As the New Year has rolled in, so have visuals, concepts, and price tags for next year’s new car models. 2015 marks a big year for many car dealers, as they tend to introduce redesigned models, new models, and visionary concepts for the future. In this, we can read a tradition that has stemmed forth from the early part of the 20th century. Our means of getting from A to B have changed dramatically. Yet, in some ways remain incredibly the same. In the fossil record, the traditional means to identify a human ancestor remain largely focused on the whether or not remains indicate bipedal locomotion. What did this shift do for us? In what ways have changes in our means of getting from A to B altered our experience and understanding of the world around us? How do we envision the future, and just where do we want to go and why? In this post I will briefly address each of these questions and drive at visionary, restless, and even practical threads that connect people, past, present, and future, in a shared human experience.
“Since the dawn of time,” a phrase that echoes ungrounded sincerity of knowledge in times beyond experience is fitting only when directed at a particular thread that seems connected to the present. Lo and behold, upright bipedal walking (or locomotion) appears to remain that thread (at least for now) in determining a sense of when the hominid (modern humans and our ancestral cousins) experience began. Prior to upright walking our furrier cousins had a tendency to brachiate, meaning swing from tree branch to tree branch in thick forests of vegetation. At least so the hypotheses seem to suggest for now.
Leaning from our modern brachiating cousins, Chimpanzees and Bonobos, we know that brachiating doesn’t restrict movement to trees and vegetated areas. Chimps and bonobos will walk on all fours and even upright for relatively short distances. Just because they walk upright doesn’t make them human. The difference here lies in the habitual experience of locomotion. Early hominids were habitual upright walkers, meaning that they walked upright above all other forms of locomotion. When the transition from relatively full time brachiation to relatively full time upright walking took place is loosely indicated in fossil remains like that of Sahelanthropus Tchadensis (circa 7 million years ago or MYA), Orrorin Tugensis (circa 6.5 MYA), Ardipithecus Ramidus (circa 4.4 MYA), and Australopithecus Afarensis (circa 3.9 to 3.3 MYA). These early fossils seem to coincide with the genetic evidence suggesting the split between the species that would eventually become modern humans and modern chimpanzees and bonobos occurred around 6 MYA.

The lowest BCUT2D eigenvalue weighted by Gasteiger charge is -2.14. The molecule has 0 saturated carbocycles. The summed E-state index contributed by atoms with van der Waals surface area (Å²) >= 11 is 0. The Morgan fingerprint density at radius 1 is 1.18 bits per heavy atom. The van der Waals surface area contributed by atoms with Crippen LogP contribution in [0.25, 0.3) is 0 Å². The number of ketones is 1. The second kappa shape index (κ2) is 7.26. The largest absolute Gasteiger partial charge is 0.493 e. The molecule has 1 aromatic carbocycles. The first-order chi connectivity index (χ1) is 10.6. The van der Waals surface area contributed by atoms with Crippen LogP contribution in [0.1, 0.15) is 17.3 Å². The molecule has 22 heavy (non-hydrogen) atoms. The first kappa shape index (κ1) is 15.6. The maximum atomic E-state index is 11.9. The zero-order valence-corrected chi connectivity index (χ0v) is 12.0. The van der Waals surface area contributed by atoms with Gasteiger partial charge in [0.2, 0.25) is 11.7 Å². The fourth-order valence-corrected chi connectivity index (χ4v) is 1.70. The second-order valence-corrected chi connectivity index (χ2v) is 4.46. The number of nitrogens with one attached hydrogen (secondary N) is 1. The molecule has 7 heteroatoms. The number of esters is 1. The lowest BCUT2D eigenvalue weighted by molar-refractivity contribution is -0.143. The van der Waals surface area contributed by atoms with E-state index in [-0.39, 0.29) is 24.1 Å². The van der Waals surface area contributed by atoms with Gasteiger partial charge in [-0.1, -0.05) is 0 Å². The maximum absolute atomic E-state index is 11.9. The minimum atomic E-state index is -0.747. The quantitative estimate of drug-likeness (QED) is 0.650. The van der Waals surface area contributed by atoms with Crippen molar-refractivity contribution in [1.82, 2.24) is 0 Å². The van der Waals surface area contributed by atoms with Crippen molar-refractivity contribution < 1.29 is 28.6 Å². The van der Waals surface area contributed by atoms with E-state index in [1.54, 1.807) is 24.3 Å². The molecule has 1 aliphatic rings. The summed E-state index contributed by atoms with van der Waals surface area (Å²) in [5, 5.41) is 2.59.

Walking. We take it for granted today. We by shoes to make walking comfortable and make social statements. We walk in groups, to get from A to B, and even with fury companions. The world today, from roads, to commercial products, health concerns is in some way adapted to facilitate human walking. The problem is, that when walking came into being among our human ancestors, the world was not conditioned for it. Although the notion of standing upright can allow us to conjure images of human ancestors looking over a savanna plain or freeing up arms to carry fruits from a successful foraging, it wasn’t particularly conducive to alluding prey. The fossil record is particularly keen in reminding us of this point. Skeletons of Australopithecines are often found in South African caves with K-9 tooth perforations in the skull, likely coming from ancient saber cats. To escape such a fate, you didn’t necessarily have to be fast but you did need stamina.